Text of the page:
A small group of workers walked out at Walmart on Black Friday 2012, and the company has been for a few decades now a leading emblem of what is supposedly wrong with the modern global economy. Shouldn’t Walmart just be more generous?

Not necessarily. First, the managers of corporations are answerable to their shareholders. This is a diverse group that includes not only the very wealthy but also anyone with an IRA, 401k, or 403b. If you own a diversified portfolio of stocks through your retirement investments, it’s a safe bet that you own at least some stock in Walmart, Nike, or another company that has come under fire for its position in the labor market. If you wish to be charitable with your earnings from Walmart stock, it’s your business. It is quite another matter for a manager to indulge his or her charitable preferences with what is, at the end of the day, your money.

Second, careful economic reasoning shows us that it is very difficult to give away money in such a way as to actually benefit the people we want to help. People line up for “free” stuff, and their time is costly. Similarly, firms that hold wages and working conditions above what a very competitive market will bear might actually hurt the poorest of the poor, on net. First, such a market would experience what the philosopher Jason Brennan calls “job gentrification.” If Walmart paid $30 per hour, they would attract very productive, highly skilled workers at the expense of less-productive, low-skill workers. Second, above-market wages and working conditions will lead prospective workers to line up for these better-than-average jobs and invest in wasteful signals. The full difference between what firms are paying and the minimum that workers are willing to accept will be consumed by workers standing in line outside the factory or hustling to make connections in order to get a foot in the door. The sad irony is that the gains from trade accruing to workers are actually lower because the firm has decided to hold wages and working conditions above what the market will bear.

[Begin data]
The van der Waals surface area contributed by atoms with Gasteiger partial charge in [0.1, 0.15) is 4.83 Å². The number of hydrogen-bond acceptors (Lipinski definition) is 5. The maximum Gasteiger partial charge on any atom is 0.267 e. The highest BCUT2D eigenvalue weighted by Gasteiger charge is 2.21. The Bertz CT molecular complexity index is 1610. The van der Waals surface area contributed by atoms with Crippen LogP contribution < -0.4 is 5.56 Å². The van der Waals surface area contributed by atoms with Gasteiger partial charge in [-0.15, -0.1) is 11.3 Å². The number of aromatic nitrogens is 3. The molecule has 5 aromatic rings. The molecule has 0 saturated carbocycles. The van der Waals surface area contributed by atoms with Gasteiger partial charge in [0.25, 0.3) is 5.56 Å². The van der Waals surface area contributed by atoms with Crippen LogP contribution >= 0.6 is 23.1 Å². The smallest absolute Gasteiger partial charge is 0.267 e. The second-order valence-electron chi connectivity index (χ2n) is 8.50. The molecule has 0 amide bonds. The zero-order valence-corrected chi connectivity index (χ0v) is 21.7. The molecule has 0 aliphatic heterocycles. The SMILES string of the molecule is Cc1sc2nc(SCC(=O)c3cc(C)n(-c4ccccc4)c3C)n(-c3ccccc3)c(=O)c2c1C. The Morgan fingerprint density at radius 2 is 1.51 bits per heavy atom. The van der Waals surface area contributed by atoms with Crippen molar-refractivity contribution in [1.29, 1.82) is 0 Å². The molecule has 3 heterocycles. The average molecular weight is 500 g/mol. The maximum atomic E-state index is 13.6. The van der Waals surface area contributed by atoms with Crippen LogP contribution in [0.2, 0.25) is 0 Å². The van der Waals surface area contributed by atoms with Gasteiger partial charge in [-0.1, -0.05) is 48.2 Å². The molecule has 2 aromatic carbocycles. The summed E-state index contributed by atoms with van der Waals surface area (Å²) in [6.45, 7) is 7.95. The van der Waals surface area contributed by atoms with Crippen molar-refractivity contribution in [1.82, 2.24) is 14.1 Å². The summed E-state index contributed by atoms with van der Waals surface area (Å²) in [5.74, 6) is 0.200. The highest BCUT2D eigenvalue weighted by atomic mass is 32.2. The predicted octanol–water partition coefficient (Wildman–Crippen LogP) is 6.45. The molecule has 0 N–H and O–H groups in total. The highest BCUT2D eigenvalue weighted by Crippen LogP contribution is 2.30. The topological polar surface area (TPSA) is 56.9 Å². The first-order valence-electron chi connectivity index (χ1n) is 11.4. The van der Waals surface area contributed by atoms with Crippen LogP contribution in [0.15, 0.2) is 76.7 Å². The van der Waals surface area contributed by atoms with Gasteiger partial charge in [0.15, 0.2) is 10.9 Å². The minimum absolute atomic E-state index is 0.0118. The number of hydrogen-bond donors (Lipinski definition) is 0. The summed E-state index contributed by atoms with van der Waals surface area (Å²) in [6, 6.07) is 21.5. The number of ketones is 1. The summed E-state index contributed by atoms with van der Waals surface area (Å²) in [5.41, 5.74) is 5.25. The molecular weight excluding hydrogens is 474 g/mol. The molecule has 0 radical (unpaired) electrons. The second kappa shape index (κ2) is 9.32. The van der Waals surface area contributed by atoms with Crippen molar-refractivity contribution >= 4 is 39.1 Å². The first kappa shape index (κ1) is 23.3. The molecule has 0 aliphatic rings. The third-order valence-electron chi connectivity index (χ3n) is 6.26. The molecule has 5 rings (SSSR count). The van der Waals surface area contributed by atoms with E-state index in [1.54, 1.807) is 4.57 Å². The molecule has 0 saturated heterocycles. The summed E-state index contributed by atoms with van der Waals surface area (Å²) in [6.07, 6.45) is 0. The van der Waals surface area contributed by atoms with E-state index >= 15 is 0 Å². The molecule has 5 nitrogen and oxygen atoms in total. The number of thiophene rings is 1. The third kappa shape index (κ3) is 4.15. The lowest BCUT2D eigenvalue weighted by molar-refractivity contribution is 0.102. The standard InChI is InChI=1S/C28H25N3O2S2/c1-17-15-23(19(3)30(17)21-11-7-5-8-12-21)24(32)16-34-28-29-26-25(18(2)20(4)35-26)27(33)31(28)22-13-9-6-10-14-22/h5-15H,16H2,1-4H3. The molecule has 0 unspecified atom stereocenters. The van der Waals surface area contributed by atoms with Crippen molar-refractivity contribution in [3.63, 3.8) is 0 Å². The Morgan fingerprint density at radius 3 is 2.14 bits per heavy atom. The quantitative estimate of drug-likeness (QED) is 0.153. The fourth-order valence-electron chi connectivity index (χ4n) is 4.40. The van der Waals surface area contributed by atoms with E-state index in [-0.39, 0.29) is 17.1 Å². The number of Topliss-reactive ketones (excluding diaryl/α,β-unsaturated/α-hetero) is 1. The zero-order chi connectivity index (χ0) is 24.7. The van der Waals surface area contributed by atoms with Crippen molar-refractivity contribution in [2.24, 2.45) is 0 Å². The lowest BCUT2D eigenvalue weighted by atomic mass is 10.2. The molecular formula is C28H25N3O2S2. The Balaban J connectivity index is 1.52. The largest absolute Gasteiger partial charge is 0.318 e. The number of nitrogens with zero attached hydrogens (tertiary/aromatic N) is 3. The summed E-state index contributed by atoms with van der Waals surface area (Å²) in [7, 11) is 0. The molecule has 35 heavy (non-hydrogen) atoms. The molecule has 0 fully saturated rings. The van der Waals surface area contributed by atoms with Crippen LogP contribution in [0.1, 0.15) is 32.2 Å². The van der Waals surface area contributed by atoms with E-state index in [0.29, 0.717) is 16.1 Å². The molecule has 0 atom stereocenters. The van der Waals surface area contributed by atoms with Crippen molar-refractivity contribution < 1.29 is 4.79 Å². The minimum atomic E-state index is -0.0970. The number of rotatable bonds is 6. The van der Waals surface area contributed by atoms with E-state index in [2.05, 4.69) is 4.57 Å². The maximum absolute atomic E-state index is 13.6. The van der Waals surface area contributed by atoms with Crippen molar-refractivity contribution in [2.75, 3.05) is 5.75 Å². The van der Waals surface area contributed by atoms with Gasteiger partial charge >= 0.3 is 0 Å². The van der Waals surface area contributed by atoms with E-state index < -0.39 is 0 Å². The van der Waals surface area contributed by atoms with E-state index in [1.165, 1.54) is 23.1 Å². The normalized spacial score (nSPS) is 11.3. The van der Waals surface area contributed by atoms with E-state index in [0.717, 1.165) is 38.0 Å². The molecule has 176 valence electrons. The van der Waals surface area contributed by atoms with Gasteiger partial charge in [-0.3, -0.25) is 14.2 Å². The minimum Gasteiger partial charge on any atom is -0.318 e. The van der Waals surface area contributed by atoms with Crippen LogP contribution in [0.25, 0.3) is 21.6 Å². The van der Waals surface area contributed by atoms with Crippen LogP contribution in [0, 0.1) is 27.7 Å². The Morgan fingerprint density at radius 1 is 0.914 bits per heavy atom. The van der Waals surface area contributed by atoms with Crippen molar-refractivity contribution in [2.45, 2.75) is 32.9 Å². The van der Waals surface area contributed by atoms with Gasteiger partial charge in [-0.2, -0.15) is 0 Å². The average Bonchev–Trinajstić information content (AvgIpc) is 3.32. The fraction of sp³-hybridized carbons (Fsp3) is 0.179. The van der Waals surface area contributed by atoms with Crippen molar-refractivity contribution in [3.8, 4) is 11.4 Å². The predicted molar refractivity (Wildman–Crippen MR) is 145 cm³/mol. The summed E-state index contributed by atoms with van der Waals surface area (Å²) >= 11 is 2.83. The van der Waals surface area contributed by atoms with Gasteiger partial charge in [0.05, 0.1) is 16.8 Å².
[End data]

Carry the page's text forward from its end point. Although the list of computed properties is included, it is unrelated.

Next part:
So what do we do about it? We can improve the lives of the least of these among us by making the market for low-skill labor more competitive on the demand side. We can accomplish this by eliminating regulations that make it expensive to hire people. It would be nice to think that we can just pass laws saying “make it so” and get higher wages and better working conditions, but people respond to incentives—even when you don’t want them to. Badly-designed interventions make workers worse off.

In an international context, wealthy western countries can improve standards of living for the world’s poor by liberalizing their immigration laws. The productivity of low-skill immigrants jumps dramatically just by crossing the border into the United States because we have freer markets than most countries. Presumably, this would also create pressure on immigrant-sending countries to improve their institutions if they don’t want a mass exodus of laborers.

When analyzing poverty, it is easy to blame people. Specifically, it is easy to blame other people. It is much more difficult to actually do something constructive about it, and a lot of policies that sound great on the service actually hurt the least of these among us. It’s time for a new approach to poverty alleviation and low wages. It’s time for more competition.